Herat dates back to the Avestan times and was traditionally known for its wine. The city has a number of historic sites, including the Herat Citadel and the Musallah Complex. During the Middle Ages Herat became one of the important cities of Khorasan, as it was known as the Pearl of Khorasan. It has been governed by various Afghan rulers since the early 18th century. In 1717, the city was invaded by the Hotaki forces until they were expelled by the Afsharids in 1729. After Nader Shah's death and Ahmad Shah Durrani's rise to power in 1747, Herat became part of Afghanistan. It witnessed some political disturbances and military invasions during the early half of the 19th century but the 1857 Treaty of Paris ended hostilities of the Anglo-Persian War.
Herat lies on the ancient trade routes of the Middle East, Central and South Asia, and today is a regional hub in western Afghanistan. The roads from Herat to Iran, Turkmenistan, and other parts of Afghanistan are still strategically important. As the gateway to Iran, it collects high amount of customs revenue for Afghanistan. It also has an international airport. The city has high residential density clustered around the core of the city. However, vacant plots account for a higher percentage of the city (21%) than residential land use (18%) and agricultural is the largest percentage of total land use (36%). Today the city is considered to be relatively safe.
Herat dates back to ancient times (its exact age remains unknown). During the period of the Achaemenid Empire (ca. 550-330 BC), the surrounding district was known as Haraiva (in Old Persian), and in classical sources the region was correspondingly known as Aria (Areia). In the Zoroastrian Avesta, the district is mentioned as Haroiva. The name of the district and its main town is derived from that of the chief river of the region, the Herey River (Old Dari Hereyrud, "Silken Water"), which traverses the district and passes some 5 km (3.1 mi) south of modern Herāt. Herey is mentioned in Sanskrit as yellow or golden color equivalent to Persian "Zard" meaning Gold (yellow). The naming of a region and its principal town after the main river is a common feature in this part of the world—compare the adjoining districts/rivers/towns of Arachosia and Bactria.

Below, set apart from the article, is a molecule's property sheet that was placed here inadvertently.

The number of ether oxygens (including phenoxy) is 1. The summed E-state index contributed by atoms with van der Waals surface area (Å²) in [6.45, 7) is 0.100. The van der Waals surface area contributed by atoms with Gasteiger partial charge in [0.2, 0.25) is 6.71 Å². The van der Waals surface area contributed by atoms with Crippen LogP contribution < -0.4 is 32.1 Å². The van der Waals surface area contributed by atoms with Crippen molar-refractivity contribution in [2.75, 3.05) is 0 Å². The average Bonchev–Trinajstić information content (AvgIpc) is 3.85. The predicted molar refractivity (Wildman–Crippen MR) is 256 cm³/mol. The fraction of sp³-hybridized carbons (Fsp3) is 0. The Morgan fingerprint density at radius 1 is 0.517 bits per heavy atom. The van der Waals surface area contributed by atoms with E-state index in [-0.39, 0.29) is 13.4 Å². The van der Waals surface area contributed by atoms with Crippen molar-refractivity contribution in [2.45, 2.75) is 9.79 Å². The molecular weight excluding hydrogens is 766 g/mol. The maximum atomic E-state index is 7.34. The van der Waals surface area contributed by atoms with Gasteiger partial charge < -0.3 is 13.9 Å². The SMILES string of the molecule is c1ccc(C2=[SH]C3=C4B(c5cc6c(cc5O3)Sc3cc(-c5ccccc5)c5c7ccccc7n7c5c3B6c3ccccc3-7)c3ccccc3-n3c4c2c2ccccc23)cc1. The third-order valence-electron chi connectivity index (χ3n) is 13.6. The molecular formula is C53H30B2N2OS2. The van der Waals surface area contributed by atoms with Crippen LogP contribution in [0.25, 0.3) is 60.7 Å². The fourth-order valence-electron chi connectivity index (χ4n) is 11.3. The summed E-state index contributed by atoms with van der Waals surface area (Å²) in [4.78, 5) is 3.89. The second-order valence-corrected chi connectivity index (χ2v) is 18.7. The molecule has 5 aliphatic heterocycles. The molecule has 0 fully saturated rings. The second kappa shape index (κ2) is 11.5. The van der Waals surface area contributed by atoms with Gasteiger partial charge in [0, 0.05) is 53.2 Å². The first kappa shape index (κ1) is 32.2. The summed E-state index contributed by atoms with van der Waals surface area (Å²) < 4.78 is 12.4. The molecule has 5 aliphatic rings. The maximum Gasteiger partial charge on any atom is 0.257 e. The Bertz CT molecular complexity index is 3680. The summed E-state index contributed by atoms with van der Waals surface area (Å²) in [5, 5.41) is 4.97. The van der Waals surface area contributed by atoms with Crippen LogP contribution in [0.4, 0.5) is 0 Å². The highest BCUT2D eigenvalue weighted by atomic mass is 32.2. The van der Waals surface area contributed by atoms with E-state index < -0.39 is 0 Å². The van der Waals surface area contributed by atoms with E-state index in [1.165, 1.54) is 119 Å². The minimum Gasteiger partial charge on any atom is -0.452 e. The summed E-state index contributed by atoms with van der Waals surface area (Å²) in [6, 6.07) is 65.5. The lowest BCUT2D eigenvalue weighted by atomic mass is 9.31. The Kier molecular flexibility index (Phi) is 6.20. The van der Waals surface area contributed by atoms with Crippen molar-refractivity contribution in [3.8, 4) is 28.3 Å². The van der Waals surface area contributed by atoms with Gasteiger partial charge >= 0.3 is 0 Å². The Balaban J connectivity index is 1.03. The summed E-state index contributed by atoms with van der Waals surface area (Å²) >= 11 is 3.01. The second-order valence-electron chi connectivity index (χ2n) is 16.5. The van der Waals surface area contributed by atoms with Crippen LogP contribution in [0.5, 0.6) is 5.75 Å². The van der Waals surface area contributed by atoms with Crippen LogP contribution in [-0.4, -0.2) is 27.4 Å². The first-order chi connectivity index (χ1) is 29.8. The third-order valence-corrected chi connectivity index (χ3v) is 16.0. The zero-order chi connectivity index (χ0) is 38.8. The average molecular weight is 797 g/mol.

The district Aria of the Achaemenid Empire is mentioned in the provincial lists that are included in various royal inscriptions, for instance, in the Behistun inscription of Darius I (ca. 520 BC). Representatives from the district are depicted in reliefs, e.g., at the royal Achaemenid tombs of Naqsh-e Rustam and Persepolis. They are wearing Scythian-style dress (with a tunic and trousers tucked into high boots) and a twisted Bashlyk that covers their head, chin and neck.
Hamdallah Mustawfi, composer of the 14th century work The Geographical Part of the Nuzhat-al-Qulub writes that: